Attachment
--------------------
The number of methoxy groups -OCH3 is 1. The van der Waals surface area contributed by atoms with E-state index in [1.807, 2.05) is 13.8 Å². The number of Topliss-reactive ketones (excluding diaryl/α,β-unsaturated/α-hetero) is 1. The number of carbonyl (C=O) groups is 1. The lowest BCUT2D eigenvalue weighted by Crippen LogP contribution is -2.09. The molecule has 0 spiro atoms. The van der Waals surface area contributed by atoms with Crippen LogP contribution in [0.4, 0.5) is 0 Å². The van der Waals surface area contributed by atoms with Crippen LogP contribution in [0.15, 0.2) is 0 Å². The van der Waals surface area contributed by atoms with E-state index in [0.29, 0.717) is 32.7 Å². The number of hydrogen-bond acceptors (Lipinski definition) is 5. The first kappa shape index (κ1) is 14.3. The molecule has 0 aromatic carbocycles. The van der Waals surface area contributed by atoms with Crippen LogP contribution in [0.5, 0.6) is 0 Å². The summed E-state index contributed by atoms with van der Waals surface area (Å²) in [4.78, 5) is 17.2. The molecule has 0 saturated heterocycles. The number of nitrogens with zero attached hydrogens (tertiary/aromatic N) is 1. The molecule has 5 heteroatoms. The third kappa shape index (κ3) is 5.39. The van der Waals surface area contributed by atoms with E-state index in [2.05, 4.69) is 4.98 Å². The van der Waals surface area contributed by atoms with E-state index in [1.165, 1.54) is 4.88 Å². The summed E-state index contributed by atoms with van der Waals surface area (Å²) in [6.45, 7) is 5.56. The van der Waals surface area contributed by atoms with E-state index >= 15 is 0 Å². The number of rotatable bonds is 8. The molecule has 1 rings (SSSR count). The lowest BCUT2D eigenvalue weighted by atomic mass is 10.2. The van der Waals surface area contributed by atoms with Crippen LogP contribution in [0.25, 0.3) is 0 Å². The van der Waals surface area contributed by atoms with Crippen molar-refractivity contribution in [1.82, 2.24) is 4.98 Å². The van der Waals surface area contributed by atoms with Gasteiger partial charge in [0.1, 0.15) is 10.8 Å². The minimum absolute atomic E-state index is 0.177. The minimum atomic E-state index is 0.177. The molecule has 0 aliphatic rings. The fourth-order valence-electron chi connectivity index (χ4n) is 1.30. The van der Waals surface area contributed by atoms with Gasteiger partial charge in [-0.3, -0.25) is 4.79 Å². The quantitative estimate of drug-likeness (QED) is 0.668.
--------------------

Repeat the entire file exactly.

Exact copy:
The number of methoxy groups -OCH3 is 1. The van der Waals surface area contributed by atoms with E-state index in [1.807, 2.05) is 13.8 Å². The number of Topliss-reactive ketones (excluding diaryl/α,β-unsaturated/α-hetero) is 1. The number of carbonyl (C=O) groups is 1. The lowest BCUT2D eigenvalue weighted by Crippen LogP contribution is -2.09. The molecule has 0 spiro atoms. The van der Waals surface area contributed by atoms with Crippen LogP contribution in [0.4, 0.5) is 0 Å². The van der Waals surface area contributed by atoms with Crippen LogP contribution in [0.15, 0.2) is 0 Å². The van der Waals surface area contributed by atoms with E-state index in [0.29, 0.717) is 32.7 Å². The number of hydrogen-bond acceptors (Lipinski definition) is 5. The first kappa shape index (κ1) is 14.3. The molecule has 0 aromatic carbocycles. The van der Waals surface area contributed by atoms with Crippen LogP contribution in [0.5, 0.6) is 0 Å². The summed E-state index contributed by atoms with van der Waals surface area (Å²) in [4.78, 5) is 17.2. The molecule has 0 saturated heterocycles. The number of nitrogens with zero attached hydrogens (tertiary/aromatic N) is 1. The molecule has 5 heteroatoms. The third kappa shape index (κ3) is 5.39. The van der Waals surface area contributed by atoms with E-state index in [2.05, 4.69) is 4.98 Å². The van der Waals surface area contributed by atoms with E-state index in [1.165, 1.54) is 4.88 Å². The summed E-state index contributed by atoms with van der Waals surface area (Å²) in [6.45, 7) is 5.56. The van der Waals surface area contributed by atoms with E-state index >= 15 is 0 Å². The number of rotatable bonds is 8. The molecule has 1 rings (SSSR count). The lowest BCUT2D eigenvalue weighted by atomic mass is 10.2. The van der Waals surface area contributed by atoms with Crippen LogP contribution in [0.25, 0.3) is 0 Å². The van der Waals surface area contributed by atoms with Crippen molar-refractivity contribution in [1.82, 2.24) is 4.98 Å². The van der Waals surface area contributed by atoms with Gasteiger partial charge in [0.1, 0.15) is 10.8 Å². The minimum absolute atomic E-state index is 0.177. The minimum atomic E-state index is 0.177. The molecule has 0 aliphatic rings. The fourth-order valence-electron chi connectivity index (χ4n) is 1.30. The van der Waals surface area contributed by atoms with Gasteiger partial charge in [-0.3, -0.25) is 4.79 Å². The quantitative estimate of drug-likeness (QED) is 0.668.